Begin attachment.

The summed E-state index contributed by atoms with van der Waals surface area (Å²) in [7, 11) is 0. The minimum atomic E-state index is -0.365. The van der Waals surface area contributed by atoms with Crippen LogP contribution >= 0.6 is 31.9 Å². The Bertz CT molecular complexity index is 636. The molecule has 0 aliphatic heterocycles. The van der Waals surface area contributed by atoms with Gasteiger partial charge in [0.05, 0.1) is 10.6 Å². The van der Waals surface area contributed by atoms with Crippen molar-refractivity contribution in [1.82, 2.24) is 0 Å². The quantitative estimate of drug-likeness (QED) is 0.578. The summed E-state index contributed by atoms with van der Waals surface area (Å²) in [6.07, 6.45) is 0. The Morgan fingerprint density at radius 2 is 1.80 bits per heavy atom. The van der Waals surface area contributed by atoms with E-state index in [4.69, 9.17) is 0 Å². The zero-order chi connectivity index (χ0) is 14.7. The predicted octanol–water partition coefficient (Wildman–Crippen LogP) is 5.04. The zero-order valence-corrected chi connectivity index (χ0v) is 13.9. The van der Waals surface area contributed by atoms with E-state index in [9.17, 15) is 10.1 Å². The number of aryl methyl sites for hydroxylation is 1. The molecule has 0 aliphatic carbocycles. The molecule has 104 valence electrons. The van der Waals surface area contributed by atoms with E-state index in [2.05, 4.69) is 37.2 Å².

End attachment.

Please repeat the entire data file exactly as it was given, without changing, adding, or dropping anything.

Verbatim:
The summed E-state index contributed by atoms with van der Waals surface area (Å²) in [7, 11) is 0. The minimum atomic E-state index is -0.365. The van der Waals surface area contributed by atoms with Crippen LogP contribution >= 0.6 is 31.9 Å². The Bertz CT molecular complexity index is 636. The molecule has 0 aliphatic heterocycles. The van der Waals surface area contributed by atoms with Gasteiger partial charge in [0.05, 0.1) is 10.6 Å². The van der Waals surface area contributed by atoms with Crippen molar-refractivity contribution in [1.82, 2.24) is 0 Å². The quantitative estimate of drug-likeness (QED) is 0.578. The summed E-state index contributed by atoms with van der Waals surface area (Å²) in [6.07, 6.45) is 0. The Morgan fingerprint density at radius 2 is 1.80 bits per heavy atom. The van der Waals surface area contributed by atoms with E-state index in [4.69, 9.17) is 0 Å². The zero-order chi connectivity index (χ0) is 14.7. The predicted octanol–water partition coefficient (Wildman–Crippen LogP) is 5.04. The zero-order valence-corrected chi connectivity index (χ0v) is 13.9. The van der Waals surface area contributed by atoms with E-state index in [9.17, 15) is 10.1 Å². The number of aryl methyl sites for hydroxylation is 1. The molecule has 0 aliphatic carbocycles. The molecule has 104 valence electrons. The van der Waals surface area contributed by atoms with E-state index in [2.05, 4.69) is 37.2 Å².